2013-07-26 08.04.33“If I’m not at the office, I can’t bill.  If I can’t bill, I won’t get paid.”  True enough, but there is a solution:  budget for your vacation.  A bit of research and number crunching is in order here. First, calculate your vacation expenses. This should be relatively easy.  Next, quantify the lost revenue you need to replace during your time out of the office.  Now that you know how much you need, begin setting aside funds every week to meet your financial goal.  If necessary, find little ways to cut back that can really add up: like bringing your lunch to work, deferring your daily Starbucks fix, using public transportation, or telecommuting.  Saving weekly will keep you on track and help manage expectations. If you’re just getting started, then your plans this year may be more modest.  Next year, you can begin saving for your summer vacation in January.

I’m Too Busy

2013-12-23 20.09.48Work will never go away, but I guarantee that if you look ahead in your calendar you will find a block of time with no commitments.  Even if you haven’t made plans yet, block the time out now before your calendar fills up.  If you have a habit of backsliding, enlist your family as enforcers.  This time should be sacred.  If you need an extra incentive, consider non-refundable travel reservations.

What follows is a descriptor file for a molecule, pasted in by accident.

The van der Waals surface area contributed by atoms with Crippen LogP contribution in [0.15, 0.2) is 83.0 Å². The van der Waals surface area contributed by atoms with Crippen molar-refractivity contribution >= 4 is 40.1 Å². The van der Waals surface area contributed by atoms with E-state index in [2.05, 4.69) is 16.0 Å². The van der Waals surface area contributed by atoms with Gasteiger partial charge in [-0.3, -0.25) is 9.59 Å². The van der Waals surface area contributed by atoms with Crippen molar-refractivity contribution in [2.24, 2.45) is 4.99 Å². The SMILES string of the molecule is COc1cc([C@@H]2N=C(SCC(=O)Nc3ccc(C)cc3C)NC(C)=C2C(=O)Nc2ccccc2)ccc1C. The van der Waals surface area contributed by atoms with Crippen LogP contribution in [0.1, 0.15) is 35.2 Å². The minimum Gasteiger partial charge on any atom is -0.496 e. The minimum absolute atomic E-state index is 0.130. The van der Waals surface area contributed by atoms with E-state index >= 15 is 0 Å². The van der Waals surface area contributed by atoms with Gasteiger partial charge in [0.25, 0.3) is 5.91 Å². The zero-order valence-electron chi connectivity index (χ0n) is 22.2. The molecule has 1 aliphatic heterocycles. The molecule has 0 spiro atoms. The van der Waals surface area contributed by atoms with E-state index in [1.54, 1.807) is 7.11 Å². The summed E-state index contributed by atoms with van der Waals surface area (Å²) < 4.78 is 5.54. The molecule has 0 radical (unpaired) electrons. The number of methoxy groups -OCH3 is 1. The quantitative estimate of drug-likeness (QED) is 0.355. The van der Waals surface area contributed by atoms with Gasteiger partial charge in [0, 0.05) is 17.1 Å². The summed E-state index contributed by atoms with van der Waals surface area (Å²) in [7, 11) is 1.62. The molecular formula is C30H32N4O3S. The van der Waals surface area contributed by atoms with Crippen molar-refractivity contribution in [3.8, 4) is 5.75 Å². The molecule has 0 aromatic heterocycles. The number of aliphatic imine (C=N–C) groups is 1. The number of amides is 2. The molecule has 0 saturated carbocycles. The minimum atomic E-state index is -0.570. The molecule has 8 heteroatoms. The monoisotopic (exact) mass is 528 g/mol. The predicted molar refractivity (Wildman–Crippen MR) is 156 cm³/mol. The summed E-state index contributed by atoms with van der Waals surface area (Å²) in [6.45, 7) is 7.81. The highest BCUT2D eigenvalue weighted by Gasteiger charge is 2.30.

Preparation is Key

If you’re a member of a firm, going on vacation is a matter of meeting with other lawyers who will be covering cases during your absence.

If you are a sole practitioner, use the buddy system.  Find a colleague who is experienced in your practice area and willing to cover for you.